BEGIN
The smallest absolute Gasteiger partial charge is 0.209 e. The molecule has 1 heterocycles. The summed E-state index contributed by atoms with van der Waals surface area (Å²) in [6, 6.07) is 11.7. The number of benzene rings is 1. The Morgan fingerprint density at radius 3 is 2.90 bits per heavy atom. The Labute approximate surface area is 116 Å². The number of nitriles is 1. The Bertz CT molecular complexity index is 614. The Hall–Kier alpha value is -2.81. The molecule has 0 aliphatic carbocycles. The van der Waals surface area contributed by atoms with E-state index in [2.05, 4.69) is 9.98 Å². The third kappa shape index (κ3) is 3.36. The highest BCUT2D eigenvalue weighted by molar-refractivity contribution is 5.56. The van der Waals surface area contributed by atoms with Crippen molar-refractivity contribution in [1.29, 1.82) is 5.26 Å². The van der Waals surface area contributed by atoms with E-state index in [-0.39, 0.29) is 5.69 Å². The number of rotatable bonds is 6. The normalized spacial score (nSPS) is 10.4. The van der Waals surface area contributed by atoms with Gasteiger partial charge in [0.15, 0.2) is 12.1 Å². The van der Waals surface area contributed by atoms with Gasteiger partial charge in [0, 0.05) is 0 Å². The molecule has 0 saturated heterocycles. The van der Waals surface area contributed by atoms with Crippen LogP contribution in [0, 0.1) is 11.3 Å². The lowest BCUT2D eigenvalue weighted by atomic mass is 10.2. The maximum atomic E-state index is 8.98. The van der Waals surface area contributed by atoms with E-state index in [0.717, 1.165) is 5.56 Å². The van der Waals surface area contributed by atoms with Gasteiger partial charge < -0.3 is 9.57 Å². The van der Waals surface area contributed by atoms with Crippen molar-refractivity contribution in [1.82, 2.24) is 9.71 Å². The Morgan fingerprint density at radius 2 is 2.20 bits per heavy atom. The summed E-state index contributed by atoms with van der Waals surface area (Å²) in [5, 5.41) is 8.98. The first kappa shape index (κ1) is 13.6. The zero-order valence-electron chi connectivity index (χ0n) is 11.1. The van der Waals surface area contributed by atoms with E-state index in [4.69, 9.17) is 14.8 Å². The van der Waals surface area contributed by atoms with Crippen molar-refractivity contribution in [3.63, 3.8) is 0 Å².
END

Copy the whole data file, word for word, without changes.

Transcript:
The smallest absolute Gasteiger partial charge is 0.209 e. The molecule has 1 heterocycles. The summed E-state index contributed by atoms with van der Waals surface area (Å²) in [6, 6.07) is 11.7. The number of benzene rings is 1. The Morgan fingerprint density at radius 3 is 2.90 bits per heavy atom. The Labute approximate surface area is 116 Å². The number of nitriles is 1. The Bertz CT molecular complexity index is 614. The Hall–Kier alpha value is -2.81. The molecule has 0 aliphatic carbocycles. The van der Waals surface area contributed by atoms with E-state index in [2.05, 4.69) is 9.98 Å². The third kappa shape index (κ3) is 3.36. The highest BCUT2D eigenvalue weighted by molar-refractivity contribution is 5.56. The van der Waals surface area contributed by atoms with Crippen molar-refractivity contribution in [1.29, 1.82) is 5.26 Å². The van der Waals surface area contributed by atoms with E-state index in [-0.39, 0.29) is 5.69 Å². The number of rotatable bonds is 6. The normalized spacial score (nSPS) is 10.4. The van der Waals surface area contributed by atoms with Gasteiger partial charge in [0.15, 0.2) is 12.1 Å². The van der Waals surface area contributed by atoms with Gasteiger partial charge in [0, 0.05) is 0 Å². The molecule has 0 saturated heterocycles. The van der Waals surface area contributed by atoms with Crippen LogP contribution in [0, 0.1) is 11.3 Å². The lowest BCUT2D eigenvalue weighted by atomic mass is 10.2. The maximum atomic E-state index is 8.98. The van der Waals surface area contributed by atoms with E-state index in [0.717, 1.165) is 5.56 Å². The van der Waals surface area contributed by atoms with Gasteiger partial charge < -0.3 is 9.57 Å². The van der Waals surface area contributed by atoms with Crippen molar-refractivity contribution in [1.82, 2.24) is 9.71 Å². The Morgan fingerprint density at radius 2 is 2.20 bits per heavy atom. The summed E-state index contributed by atoms with van der Waals surface area (Å²) in [5, 5.41) is 8.98. The first kappa shape index (κ1) is 13.6. The zero-order valence-electron chi connectivity index (χ0n) is 11.1. The van der Waals surface area contributed by atoms with E-state index in [4.69, 9.17) is 14.8 Å². The van der Waals surface area contributed by atoms with Crippen molar-refractivity contribution in [3.63, 3.8) is 0 Å².